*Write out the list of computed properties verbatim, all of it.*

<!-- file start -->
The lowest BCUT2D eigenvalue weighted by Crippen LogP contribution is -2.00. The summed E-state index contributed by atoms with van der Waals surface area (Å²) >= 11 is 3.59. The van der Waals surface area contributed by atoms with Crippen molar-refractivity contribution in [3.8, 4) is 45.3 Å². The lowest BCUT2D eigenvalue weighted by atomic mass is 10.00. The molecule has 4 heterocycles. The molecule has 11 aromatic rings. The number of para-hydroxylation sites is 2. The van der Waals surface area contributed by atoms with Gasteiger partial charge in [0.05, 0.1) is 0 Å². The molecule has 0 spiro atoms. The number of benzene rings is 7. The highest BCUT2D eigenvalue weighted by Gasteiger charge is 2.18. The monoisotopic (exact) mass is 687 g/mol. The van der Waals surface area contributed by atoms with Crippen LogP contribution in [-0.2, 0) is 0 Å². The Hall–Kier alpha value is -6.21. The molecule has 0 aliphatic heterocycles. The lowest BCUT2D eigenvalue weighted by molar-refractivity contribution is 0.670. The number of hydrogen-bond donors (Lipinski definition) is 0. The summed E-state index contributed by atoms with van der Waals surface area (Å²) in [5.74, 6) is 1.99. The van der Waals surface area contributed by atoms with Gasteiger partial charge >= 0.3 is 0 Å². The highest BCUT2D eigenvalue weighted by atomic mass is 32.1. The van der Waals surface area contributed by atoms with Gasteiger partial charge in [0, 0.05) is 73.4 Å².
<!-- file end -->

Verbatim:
The lowest BCUT2D eigenvalue weighted by Crippen LogP contribution is -2.00. The summed E-state index contributed by atoms with van der Waals surface area (Å²) >= 11 is 3.59. The van der Waals surface area contributed by atoms with Crippen molar-refractivity contribution in [3.8, 4) is 45.3 Å². The lowest BCUT2D eigenvalue weighted by atomic mass is 10.00. The molecule has 4 heterocycles. The molecule has 11 aromatic rings. The number of para-hydroxylation sites is 2. The van der Waals surface area contributed by atoms with Gasteiger partial charge in [0.05, 0.1) is 0 Å². The molecule has 0 spiro atoms. The number of benzene rings is 7. The highest BCUT2D eigenvalue weighted by Gasteiger charge is 2.18. The monoisotopic (exact) mass is 687 g/mol. The van der Waals surface area contributed by atoms with Crippen LogP contribution in [-0.2, 0) is 0 Å². The Hall–Kier alpha value is -6.21. The molecule has 0 aliphatic heterocycles. The lowest BCUT2D eigenvalue weighted by molar-refractivity contribution is 0.670. The number of hydrogen-bond donors (Lipinski definition) is 0. The summed E-state index contributed by atoms with van der Waals surface area (Å²) in [5.74, 6) is 1.99. The van der Waals surface area contributed by atoms with Gasteiger partial charge >= 0.3 is 0 Å². The highest BCUT2D eigenvalue weighted by atomic mass is 32.1. The van der Waals surface area contributed by atoms with Gasteiger partial charge in [0, 0.05) is 73.4 Å².